Following last week’s Westminster attack, a UK Home Secretary Amber Rudd is calling for encryption backdoors so the government could access messages in encrypted apps. It was reported that the suspect, Khalid Masood, used the end-to-end encrypted chatting app WhatsApp, which is encrypted in a way so that police cannot retrieve messages without his password. Read more.
According to The New York Times, North Korea has left a trail of IP addresses that show how they have targeted a few financial institutions including World Bank, European Central Bank and Bank of America. Polish banks took up the majority of the targets, and the second-largest number was in the United States. Read more.
The FBI has issued a warning that threat actors are going after anonymous File Transfer Protocol (FTP) servers associated with medical and dental organizations. The goal of these attackers is to access protected health information (PHI) and personally identifiable information (PII). The anonymous FTP extension lets users authenticate to the server with a common username and no password, or a generic password or email address. Read more.
Hackers calling themselves the Turkish Crime Family are demanding Apple pay a ransom in bitcoin or they will remotely erase 250 million customer Apple devices. The story initially broke on Motherboard a week ago. The hacker group is threatening to reset the passwords on the iCloud accounts and remotely wipe customer devices if Apple doesn't pay a ransom by April 7. Read more.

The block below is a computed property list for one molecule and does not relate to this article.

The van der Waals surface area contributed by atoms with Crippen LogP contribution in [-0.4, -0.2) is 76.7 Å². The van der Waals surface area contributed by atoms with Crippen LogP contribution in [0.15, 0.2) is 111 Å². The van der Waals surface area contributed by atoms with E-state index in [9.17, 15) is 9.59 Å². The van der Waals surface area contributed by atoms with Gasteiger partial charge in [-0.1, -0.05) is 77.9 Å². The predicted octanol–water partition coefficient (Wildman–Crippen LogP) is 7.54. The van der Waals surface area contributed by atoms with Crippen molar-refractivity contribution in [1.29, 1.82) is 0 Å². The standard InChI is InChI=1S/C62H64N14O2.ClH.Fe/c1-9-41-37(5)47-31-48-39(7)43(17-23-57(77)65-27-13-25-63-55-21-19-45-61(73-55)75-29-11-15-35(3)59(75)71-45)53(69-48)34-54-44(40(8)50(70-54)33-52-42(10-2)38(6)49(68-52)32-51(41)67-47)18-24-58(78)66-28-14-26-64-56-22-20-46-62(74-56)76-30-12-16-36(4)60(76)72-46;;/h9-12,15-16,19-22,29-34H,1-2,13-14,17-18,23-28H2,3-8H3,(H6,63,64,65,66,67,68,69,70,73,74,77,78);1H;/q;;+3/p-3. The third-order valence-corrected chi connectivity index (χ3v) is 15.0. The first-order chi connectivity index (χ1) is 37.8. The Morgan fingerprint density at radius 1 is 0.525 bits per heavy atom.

USB Keyloggers left on Computers Across a University Campus in Canada
According to an article in Motherboard:Vice, many students and faculty of Carleton University in Canada may have been at risk of having personal information stolen if they used school computers. According to an emailed statement, the university discovered USB sticks loaded keylogger software on computers in six classrooms during a routine inspection. Read more.
The Trump administration is coming under pressure to safeguard the nation’s critical infrastructure, as experts warn of vulnerabilities in the electrical grid and lawmakers fret about potential cyberattacks. The issue has attracted the attention of policy experts at the Massachusetts Institute of Technology (MIT) who released a new report Tuesday exploring how to reduce cyber threats to the electrical grid, oil pipelines and other critical infrastructure. Read more.